HateBites – Loong Toh Yuen @ Hullett House

One sunny weekend, we decided that we fancied some dim sum and that we would check out Loong Toh Yuen at Hullett House. It had already been a weekend of Hong Kong adventure, such as us lazy HK Islanders call it.  We had already once travelled over to the dark side that weekend in search of what my Korean girlfriend calls “the top place for Koreans to eat Korean BBQ in Hong Kong”. After a short MTR journey to Tsim Sha Tsui (easy enough) we proceeded to get lost on the streets of Kowloon, finally finding Won Pungwon after half an hour of walking around, only to get ordered around and given death stares by our halmeoni server. The reviews on Openrice are quite hilarious – I also had a similar experience with the service, although the food was pretty awesome.

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Loong Toh Yuen has a main dining room and a couple of separate side dining rooms, set around a beautiful courtyard

Hoping for an enjoyable Sunday dim sum experience, we sailed over on the Star Ferry and then walked to the beautiful heritage building that is Hullett House. Having heard wonderful things about St. George at the same location (although now Chef Philippe Orrico has moved on to open Upper Modern Bistro), I suppose it was wishful thinking that Loong Toh Yuen would be of a similar standard – how painfully wrong we were.

Literally – painfully … we left with a bit of a stomach ache. I don’t post too many hatebites and yet sometimes it is a social necessity. Yes, it is all you can eat dim sum, so you understand if the standard is not as high as other places. But when only three of the dishes are of a passable standard, there is something wrong.

Loong Toh Yuen

Clockwise from top left: Char Siu Rice Flour Rolls, Pan Fried Rice Flour Rolls, Baked Turnip Puff, Baked BBQ Pork Puff, Deep Fried Glutinous Rice Flour Dumpling with Pork and Dried Shrimp, Salmon Spring Rolls, Steamed BBQ Pork Bun, Shrimp Dumpling Flavoured w/ Rose Champagne, E Fu Noodles with Mushroom and Chive.

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Desserts – the lau sa bao are the best option in this restaurant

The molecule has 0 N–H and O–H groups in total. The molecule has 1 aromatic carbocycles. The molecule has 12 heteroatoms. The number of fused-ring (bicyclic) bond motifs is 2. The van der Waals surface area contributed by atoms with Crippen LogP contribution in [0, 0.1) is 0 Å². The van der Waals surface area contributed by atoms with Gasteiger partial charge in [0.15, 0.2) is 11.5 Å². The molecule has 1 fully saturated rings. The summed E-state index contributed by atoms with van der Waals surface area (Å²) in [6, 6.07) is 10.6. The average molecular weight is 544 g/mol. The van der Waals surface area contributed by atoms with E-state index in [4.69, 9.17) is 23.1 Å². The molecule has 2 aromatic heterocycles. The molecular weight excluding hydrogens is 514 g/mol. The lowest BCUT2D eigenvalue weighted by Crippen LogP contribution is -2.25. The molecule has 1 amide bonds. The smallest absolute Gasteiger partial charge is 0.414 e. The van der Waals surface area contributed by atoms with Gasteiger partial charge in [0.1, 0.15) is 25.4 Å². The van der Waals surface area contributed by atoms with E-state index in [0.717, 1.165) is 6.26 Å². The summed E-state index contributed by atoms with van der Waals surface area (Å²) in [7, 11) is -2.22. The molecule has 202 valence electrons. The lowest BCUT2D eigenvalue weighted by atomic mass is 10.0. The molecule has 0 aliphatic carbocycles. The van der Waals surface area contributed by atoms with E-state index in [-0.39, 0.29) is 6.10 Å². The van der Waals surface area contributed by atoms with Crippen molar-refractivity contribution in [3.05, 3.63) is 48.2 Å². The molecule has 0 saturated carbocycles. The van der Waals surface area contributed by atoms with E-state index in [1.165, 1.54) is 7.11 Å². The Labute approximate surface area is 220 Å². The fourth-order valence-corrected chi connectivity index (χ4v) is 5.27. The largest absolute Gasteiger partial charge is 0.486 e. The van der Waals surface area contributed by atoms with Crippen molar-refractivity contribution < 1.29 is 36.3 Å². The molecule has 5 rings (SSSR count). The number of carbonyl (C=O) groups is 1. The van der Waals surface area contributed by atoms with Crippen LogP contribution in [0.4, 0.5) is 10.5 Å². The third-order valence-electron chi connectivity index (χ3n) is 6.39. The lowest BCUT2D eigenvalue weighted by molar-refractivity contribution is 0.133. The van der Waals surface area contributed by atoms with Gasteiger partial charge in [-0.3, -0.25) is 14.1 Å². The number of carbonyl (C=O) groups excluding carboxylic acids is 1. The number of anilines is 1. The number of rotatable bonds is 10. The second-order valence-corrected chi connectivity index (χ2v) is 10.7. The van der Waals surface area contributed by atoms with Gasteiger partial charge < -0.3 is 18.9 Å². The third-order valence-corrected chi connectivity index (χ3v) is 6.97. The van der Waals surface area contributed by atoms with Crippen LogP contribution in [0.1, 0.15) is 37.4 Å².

The only decent things on the menu were the steamed varieties, I imagine because they are the only things that have to be made freshly – the char siu rice flour rolls (cheung fun), the baked BBQ pork bun (char siu bao) were alright, and in the dessert section the custard steamed buns were the best thing on the menu. Literally translating to “flowing filling bun”, this bun spilled beautifully yellow, cholesterol-laden custardy goodness when pulled apart. Unfortunately, a lunch of only custard filled buns does not a balanced meal make.

All of the fried options tasted like they had been re-fried before serving. Biting into them, you are treated to the taste of oil before anything else. The e-fu noodles were a joke – they had been pre-prepared in bowls and so stuck together in one huge lump, and was completely devoid of chives or mushrooms.

This is all very unfortunate, as Hullett House is such a beautiful venue that attracts a large number of tourists. It would be a shame if someone who only had dim sum once in Hong Kong took away an oily, greasy memory when Hong Kong has such a plethora of amazing dim sum options.

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A Dim Sum Compendium

I recently read an article about a book called “The Paradox of Choice – why more is less”. Being quite an indecisive person when it comes to consumerism, I can relate to the authors premise that whilst choice is good for us, we are presented with too much choice nowadays. It can be psychologically disadvantageous and ultimately, makes us more unhappy. And so, faced with all of this choice, many of us do the simplest thing – choose the same option over and over, because we know it, because we’re comfortable with it.  While this is all a bit too serious as an introduction to dim sum, the logic is quite the same.  There are many choices in this city for Dim Sum – which one should we choose?

I have a long list of Dim Sum restaurants in my phonebook, a Dim Sum Compendium, if you will. Some are the good old favorites, some are the easier option, some take that extra effort to get there but are worth it, and some are on my “To Eat” list. All are worth trying – why choose, when you can have them all? Continue reading

Seeing Stars: Tasty buns and tonic medlar @ Tim Ho Wan

To dim sum, or not to dim sum? If it is 1pm on a Saturday or Sunday and you have just woken up with a mean hangover and only a vague recollection of what time you got home the night before – then this question is moot. If there is a reaaally good dim sum restaurant in the vicinity, then the need or desire for a chippy, kebab shop, greasy spoon or hot dog stand simply ceases to exist. Dim sum is not only the perfect hangover cure, it is a great meal to share with family and friends: you can order slowly and gradually to savour the food as well as the company, and try a bit of everything. It’s a perfectly balanced meal (a bit of fried stuff + a bit steamed stuff + a plate of green stuff = a relatively guilt-free meal), AND you can drink copious amounts of tea! Have a cup of long jing(Dragon Well) tea  HT recommended it once as the best hangover tea and I have never looked back.

I digress. Dim sum in and of itself really deserves its own post. My point is that dim sum has always been a brunch or lunch time affair for me. When I ended my detox early, my friend JY was very excited. He had been raving about Tim Ho Wan(添好運點心專門店)- translated literally as ‘Add Good Luck’. It is Hong Kong’s cheapest 1 star Michelin restaurant – in fact, it’s most probably the cheapest Michelin-starred restaurant in the world. THE WORLD! “Let’s go TONIGHT!!!”, he says, in a pitch several octaves higher than his normal voice. Continue reading